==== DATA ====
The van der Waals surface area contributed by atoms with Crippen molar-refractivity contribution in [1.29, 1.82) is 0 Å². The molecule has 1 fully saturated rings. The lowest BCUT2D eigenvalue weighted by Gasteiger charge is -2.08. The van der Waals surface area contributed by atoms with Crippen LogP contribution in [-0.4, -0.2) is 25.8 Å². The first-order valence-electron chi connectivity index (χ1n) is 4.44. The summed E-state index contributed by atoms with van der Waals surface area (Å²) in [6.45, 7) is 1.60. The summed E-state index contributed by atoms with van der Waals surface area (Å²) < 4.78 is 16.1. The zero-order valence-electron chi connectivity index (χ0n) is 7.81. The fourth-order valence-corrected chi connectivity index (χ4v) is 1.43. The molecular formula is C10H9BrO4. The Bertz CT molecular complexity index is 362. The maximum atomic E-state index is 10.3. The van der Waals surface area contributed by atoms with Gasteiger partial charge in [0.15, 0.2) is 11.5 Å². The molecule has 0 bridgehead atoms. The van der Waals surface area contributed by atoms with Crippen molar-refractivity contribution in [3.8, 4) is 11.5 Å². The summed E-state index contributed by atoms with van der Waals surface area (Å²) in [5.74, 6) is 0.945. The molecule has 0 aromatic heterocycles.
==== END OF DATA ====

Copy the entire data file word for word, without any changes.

The van der Waals surface area contributed by atoms with Crippen molar-refractivity contribution in [1.29, 1.82) is 0 Å². The molecule has 1 fully saturated rings. The lowest BCUT2D eigenvalue weighted by Gasteiger charge is -2.08. The van der Waals surface area contributed by atoms with Crippen LogP contribution in [-0.4, -0.2) is 25.8 Å². The first-order valence-electron chi connectivity index (χ1n) is 4.44. The summed E-state index contributed by atoms with van der Waals surface area (Å²) in [6.45, 7) is 1.60. The summed E-state index contributed by atoms with van der Waals surface area (Å²) < 4.78 is 16.1. The zero-order valence-electron chi connectivity index (χ0n) is 7.81. The fourth-order valence-corrected chi connectivity index (χ4v) is 1.43. The molecular formula is C10H9BrO4. The Bertz CT molecular complexity index is 362. The maximum atomic E-state index is 10.3. The van der Waals surface area contributed by atoms with Gasteiger partial charge in [0.15, 0.2) is 11.5 Å². The molecule has 0 bridgehead atoms. The van der Waals surface area contributed by atoms with Crippen molar-refractivity contribution in [3.8, 4) is 11.5 Å². The summed E-state index contributed by atoms with van der Waals surface area (Å²) in [5.74, 6) is 0.945. The molecule has 0 aromatic heterocycles.